What this recording says to me is that my dad, hoping to help me on this project, made time in the busy summer to go down to the beach right when the ferry pulled away from the dock and sounded the horn to announce its departure, but, though he timed it perfectly, the ferry horn is interrupted by the whine of sirens, somewhere nearby. To me, this confluence of sound is a signal that times are changing on the island, as it gets more and more crowded and busier every year. This recording demonstrates care and chaos, all at once.
Hearing these daily sounds felt like dropping in on people's lives, an unexpected way to feel close to far-away friends. Robin Parmar told me this idea of exchanging sound is actually a rather old one.
"Back when cassette recorders were first available on the mass market, there were 'tape clubs' where people would record either stuff from their environment or, more often, they would record themselves, sort of audio letters, and send them off to other people, " he said. "In some pieces, for example in the U.K., there was an entire network of Tape Clubs."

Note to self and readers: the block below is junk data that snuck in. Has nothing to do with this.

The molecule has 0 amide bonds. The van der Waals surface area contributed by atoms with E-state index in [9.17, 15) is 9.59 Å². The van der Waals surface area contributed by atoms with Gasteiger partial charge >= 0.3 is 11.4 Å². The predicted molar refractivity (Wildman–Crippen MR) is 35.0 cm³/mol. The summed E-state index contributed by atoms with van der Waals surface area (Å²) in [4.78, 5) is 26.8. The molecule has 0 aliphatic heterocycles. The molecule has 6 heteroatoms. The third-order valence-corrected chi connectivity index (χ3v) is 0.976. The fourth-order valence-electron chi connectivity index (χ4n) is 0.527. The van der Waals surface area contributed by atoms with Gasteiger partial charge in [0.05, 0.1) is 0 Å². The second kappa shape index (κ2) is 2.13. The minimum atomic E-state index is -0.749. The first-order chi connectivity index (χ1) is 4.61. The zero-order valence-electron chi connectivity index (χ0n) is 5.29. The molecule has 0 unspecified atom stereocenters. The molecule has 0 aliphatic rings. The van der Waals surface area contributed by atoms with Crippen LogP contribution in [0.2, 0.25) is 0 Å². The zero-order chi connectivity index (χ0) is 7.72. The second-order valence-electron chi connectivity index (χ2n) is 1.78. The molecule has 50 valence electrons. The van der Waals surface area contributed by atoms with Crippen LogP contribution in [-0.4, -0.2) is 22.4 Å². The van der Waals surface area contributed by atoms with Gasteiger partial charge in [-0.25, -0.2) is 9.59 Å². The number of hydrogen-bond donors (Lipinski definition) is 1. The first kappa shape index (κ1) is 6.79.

"So some of these ideas are not necessarily new but a lot of them are kind of forgotten. They're mostly play, but then later on you might find that they've served some other function without you knowing it, like today we can go back to the tapes that the clubs made and that is an interesting social and historical archive."
Contribute your New Hampshire soundscapes to NHPR
It’s your turn! We want to gather the sounds of the state of New Hampshire and we need your help.
You’d simply be recording the sounds of your world, from the very beautiful to the annoying.
How to record a soundscape
You'll need: a smartphone recording app or a recorder.
IMPORTANT: Make sure everyone knows they're being recorded, with the exception of obvious public spaces where individual voices are indistinguishable. No one should be surprised to hear their voice on the radio.
1. Start your recording. You can narrate a little, but leave lots of room for the sounds of the world to be heard in isolation.
2. If you're using a smartphone, point the bottom edge (where the microphone is) towards the sound you're recording.
3. Don't allow the recording to get longer than 10 minutes or the file will get too big to email. You can also make several two-minute recordings over the course of a day.
4. Send the files to us at firstname.lastname@example.org with your name, location, and brief description of the recording. And thanks!
Special thanks to everyone who contributed soundscapes for this piece: Sarah Mashman, Mike Williams, Ciara Gillan, Olivia May, Lindsey and Penelope Pszwaro, Rachael Borné, Addie Provenzano, Jimmy Gutierrez, Brian Chitester, Kristina Kalolo, Martha Schnee, Melanie Risch, and Steve Paradis.